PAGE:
- 5 Client Retention Best Practices That Often Go Ignored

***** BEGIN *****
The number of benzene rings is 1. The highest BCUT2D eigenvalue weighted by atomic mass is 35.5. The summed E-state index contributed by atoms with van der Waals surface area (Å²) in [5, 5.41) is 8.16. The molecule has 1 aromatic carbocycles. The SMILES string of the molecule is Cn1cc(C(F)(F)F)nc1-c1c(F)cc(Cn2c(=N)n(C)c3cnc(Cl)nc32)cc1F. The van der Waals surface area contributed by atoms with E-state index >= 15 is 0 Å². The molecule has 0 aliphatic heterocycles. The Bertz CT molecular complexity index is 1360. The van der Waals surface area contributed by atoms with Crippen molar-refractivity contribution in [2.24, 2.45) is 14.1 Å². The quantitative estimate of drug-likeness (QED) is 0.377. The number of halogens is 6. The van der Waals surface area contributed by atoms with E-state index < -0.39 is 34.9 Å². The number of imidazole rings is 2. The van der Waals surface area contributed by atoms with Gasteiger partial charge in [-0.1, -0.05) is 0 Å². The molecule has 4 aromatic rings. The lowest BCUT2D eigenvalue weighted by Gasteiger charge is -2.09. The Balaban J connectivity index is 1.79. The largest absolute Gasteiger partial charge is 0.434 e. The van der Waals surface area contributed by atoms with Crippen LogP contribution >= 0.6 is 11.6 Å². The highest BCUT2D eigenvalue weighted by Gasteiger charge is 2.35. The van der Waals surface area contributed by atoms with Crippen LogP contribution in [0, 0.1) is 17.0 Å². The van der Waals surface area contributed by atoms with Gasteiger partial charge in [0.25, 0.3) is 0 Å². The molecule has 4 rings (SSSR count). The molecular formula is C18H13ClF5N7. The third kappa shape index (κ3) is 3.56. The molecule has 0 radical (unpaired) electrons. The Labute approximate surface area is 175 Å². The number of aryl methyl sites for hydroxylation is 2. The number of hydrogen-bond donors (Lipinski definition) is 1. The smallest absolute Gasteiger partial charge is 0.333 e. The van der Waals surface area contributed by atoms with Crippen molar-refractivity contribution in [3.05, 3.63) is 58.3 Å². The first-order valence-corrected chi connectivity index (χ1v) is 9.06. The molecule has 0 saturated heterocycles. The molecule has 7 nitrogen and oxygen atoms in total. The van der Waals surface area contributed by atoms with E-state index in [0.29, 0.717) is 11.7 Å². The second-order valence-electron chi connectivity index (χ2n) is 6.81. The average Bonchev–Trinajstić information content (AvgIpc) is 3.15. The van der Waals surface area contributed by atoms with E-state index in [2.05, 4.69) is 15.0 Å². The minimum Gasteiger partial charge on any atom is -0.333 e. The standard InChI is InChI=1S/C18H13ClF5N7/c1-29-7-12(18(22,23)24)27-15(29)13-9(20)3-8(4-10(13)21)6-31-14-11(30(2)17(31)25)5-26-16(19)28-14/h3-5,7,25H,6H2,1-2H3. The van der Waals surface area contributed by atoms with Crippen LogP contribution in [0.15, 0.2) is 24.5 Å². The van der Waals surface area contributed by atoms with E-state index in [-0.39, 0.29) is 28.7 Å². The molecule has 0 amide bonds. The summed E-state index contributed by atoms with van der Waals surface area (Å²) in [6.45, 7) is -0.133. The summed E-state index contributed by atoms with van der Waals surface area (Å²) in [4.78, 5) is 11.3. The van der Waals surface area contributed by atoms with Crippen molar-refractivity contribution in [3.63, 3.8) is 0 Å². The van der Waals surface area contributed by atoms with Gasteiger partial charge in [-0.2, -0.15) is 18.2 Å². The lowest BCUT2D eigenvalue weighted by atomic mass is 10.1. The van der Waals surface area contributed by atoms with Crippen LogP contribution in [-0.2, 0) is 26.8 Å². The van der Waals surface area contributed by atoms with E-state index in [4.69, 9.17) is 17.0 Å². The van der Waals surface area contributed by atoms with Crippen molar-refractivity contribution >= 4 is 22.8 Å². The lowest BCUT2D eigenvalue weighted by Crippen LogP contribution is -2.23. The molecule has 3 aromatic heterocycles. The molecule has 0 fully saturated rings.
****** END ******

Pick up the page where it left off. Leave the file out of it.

Client retention stands as the backbone of success for any digital agency. While agency leaders relentlessly chase new business development opportunities, there's an undercurrent of understanding that the real strength lies in keeping the clients you already have long-term. The stability, profitability, and organic growth fueled by client retention are undeniable, yet strategies to ensure it often slips into the background in strategy meetings and budget planning. Without caring for the account portfolio you have, tending to it like a fragile garden in the middle of a desert, you can risk chipping away at the foundation you’ve already built to support future success and scalability. However, with this in mind, the familiar tactics of excellent service, competitive pricing, and occasional check-ins don't cut it anymore on their own. In an industry swamped with similar promises, agency leaders must adopt an innovative approach, diving deeper and thinking differently. To help you boost your own agency client retention efforts, we’re going to cover some overlooked yet critical strategies for client retention. Let’s push beyond the standard practices and look deeper at the crucial measures that leading digital agencies must take to secure and grow their client base. Why Client Retention Matters: A Quick Refresher Agencies thrive on the currency of creativity and innovation, not just in their client work, but in how they handle their client relationships. It's not about reinventing the wheel; it's about adding spokes that strengthen its structure and drive. Oftentimes, agency leaders are laser-focused on new client acquisition. However, the hidden costs, effort, and uncertainty make it a gamble, especially when compared to the potential profitability of existing relationships. Retaining clients stabilizes your agency's cash flow and creates a predictable business environment where you can plan and scale operations effectively. It's not just about maintaining a revenue stream; it's about fostering partnerships that will advocate for your brand. Beyond establishing a revenue stream, retention also creates a wealth of business development opportunities from your existing account portfolio. Oftentimes, it can be easier to upsell someone who has already bought into your agency’s services rather than convincing a new business to place their trust in your own. This stems from the trust that you’ve worked hard to establish at your agency with your clients. Long-term clients become collaborative partners in strategic thinking, creating a synergy that new client engagements often lack. This depth and understanding of a client's business not only streamline the project cycles but often lead to referral opportunities that no amount of cold calling can match. Furthermore, a focus on client retention signals a mature business approach. It demonstrates an understanding that success isn't about the number of clients served, but the quality and longevity of those relationships. It's this distinction that sets apart truly successful agencies in a saturated market. The 5 Often-Ignored Client Retention Best Practices 1: Proactive Communication As we know, the agency environment is fast-paced, with teams hustling to meet deadlines, but communication with clients shouldn't fall to the wayside. All too often, when we’re trying to manage bandwidth, client communications can become almost solely reactive - only waiting to respond when prompted to. Proactive communication is a strategic asset. Instead of waiting for clients to reach out with questions or concerns, leading agencies take charge, offering updates, insights, and news before clients feel the need to ask. It's this kind of foresight that positions an agency as a strategic partner and an authority in the industry rather than a vendor. Implementing proactive communication requires a cultural shift within an agency. It involves regular scheduled updates, spontaneous calls or messages acknowledging project milestones, and the agility to provide immediate responses. This strategy is not about inundating clients with information but offering relevant, timely, and valuable insights. Moreover, proactive communication involves listening, not just speaking. It’s about anticipating client needs, understanding their pressures, and being ready with solutions before problems escalate. This foresight builds a sense of reliability and commitment that clients cherish. 2: Upskilling and Adapting to Industry Changes The agency space is a shifting landscape of trends, technologies, and tactics. Clients worry about keeping up, and they rely on their agencies to navigate these changes confidently. By continuously upskilling your team and staying abreast of industry shifts, your agency demonstrates a commitment not just to its own growth, but to the client's market position as well as changing client needs. Regular training sessions, pursuing new certifications, and attending industry events are investments, not expenses. They equip your team with fresh insights and renewed enthusiasm, which is reflected in the quality of work and the innovative strategies presented to the client. This dynamic growth reassures clients that they are with an agency that’s on the cutting edge. However, it's not enough to hoard knowledge. Client-retaining agencies turn insights into strategies, showing clients how these new skills directly benefit their projects. It's this proactive application that strengthens the client-agency relationship, positioning your team as thought leaders rather than followers. 3: Personalized Touch in Client Interactions Relationships are the lifeblood of any agency, and they go beyond contracts and project scopes. Adding a personalized touch to client interactions can significantly influence client retention. Remembering details, acknowledging client milestones, and even notes of appreciation can turn a strictly professional relationship into a more personal, loyal partnership. Celebrating successes, both big and small, particularly those that the client values, shows that you see beyond the billables to what’s truly important to their business. It’s about recognizing the human aspect behind the corporate façade, crafting messages that resonate on a more personal level while maintaining professional boundaries. This strategy requires a genuine interest in the client's world. It's not about grand gestures but consistent, sincere acknowledgments that you value this relationship. It's these subtle nuances that clients remember when deciding whether to continue on with your agency. 4: Providing Added Value Without Being Asked Clients appreciate when agencies go the extra mile. It demonstrates initiative and a deeper understanding of their business. By offering insights, extending additional services, or proposing innovative strategies beyond the agreed scope, your agency illustrates its commitment to the client’s success, not just to the invoice. This approach requires a strategic eye, looking for opportunities to offer more value. It involves keeping the client's best interests at heart and recommending strategies or platforms that could benefit their business. It's about being a consultant and a confidant, not just a service provider. However, agencies must walk this line carefully. Adding value is not about upselling under the guise of initiative. It’s a genuine effort to enhance the client’s product or service offering, showcasing your commitment to their business growth and success. A simple way to do this is to reallocate any excess bandwidth near the end of the month to overserve the clients you already have. If you can add some additional value without it competing against the other accounts in your portfolio, that is a win for your agency and its ability to best serve your clients. 5: Regular Feedback Mechanisms and Swift Issue Resolution Even the most successful partnerships face challenges. However, the way an agency handles these situations can make or break the client relationship. Establishing regular feedback mechanisms, such as surveys or review meetings, creates a structured environment where clients can express concerns, knowing they will be addressed promptly. These feedback loops are invaluable; they provide real-time insights into client satisfaction. However, gathering feedback is only half the battle. Agencies need to act on this feedback constructively, making necessary changes and communicating these adaptations back to the client. Additionally, assigning a dedicated account manager or client liaison who knows the ins and outs of the client's account ensures that issues are not just resolved but anticipated. This proactive problem-solving cements a client's trust in the agency, proving that they’re seen, heard, and valued. Common Client Retention Pitfalls to Avoid While there are client retention strategies that we’ve outlined above, there are also plenty of pitfalls to avoid. Some of the most notable ones include: Overpromising and Underdelivering: Agencies that often promise too much in an attempt to impress, which can lead to disappointment when they can’t deliver. It’s better to be upfront about capabilities and timelines with honesty and clear communication. Taking Long-Term Clients for Granted: Just because a client has been loyal in the past does not mean that they will stay now. Keep clients engaged, remain attentive, and communicate proactively. Neglecting Team Growth and Satisfaction: An unhappy agency team can lead to subpar work or low employee engagement, while a motivated team will always deliver their best. Prioritize team satisfaction, training, and growth to make sure they are always at their best to perform for your clients. Lack of Adaptability: Stay updated with the latest industry trends and tools, ensuring services remain relevant and cutting-edge. Inadequate Communication: Occasional updates aren't enough. Clients need regular communication to feel involved and valued. Establish regular check-ins, provide clear project updates, and always be accessible to address any concerns or queries. Limited Suite of Services: Whenever a client asks for a new service that goes beyond what your agency has traditionally provided, this can often motivate them to look for a new agency that can and will meet their needs. Invest in continuously expanding and refining your services, or consider an external partnership with a provider that can. Agency client retention is not only about taking the steps necessary to boost retention but also being mindful of the pitfalls that could place your account portfolio at risk. How a White Label Partner Can Boost Agency Client Retention After considering all of the client retention best practices above, there’s one element that underpins everything: infrastructure. Specifically, agencies that have both the communication and performance infrastructure in place to allow for excellent delivery of services and account relationship management are in a far better position to continue retaining their existing clients while landing new business. This does not all have to be done in isolation, though. One of the most effective ways to enhance performance and implement more efficient and effective communication is to leverage a white label digital marketing partnership. A white label partner extends your agency’s in-house team with their own team of account managers and digital channel analysts. You can instantly extend your suite of services and offload many of the communication tasks involved with campaigns while you focus more on sales, account relationships, and your digital core competencies. If this sounds like something that could benefit your agency, perhaps our team at Conduit Digital is the right partner for you. At Conduit, we power successful ad agencies in North America with 18 digital channels through one single partnership, all backed by expert-level performance, proactive communication, and the industry’s most powerful proprietary reporting system. To learn more about how we can help you scale, schedule a call with us today.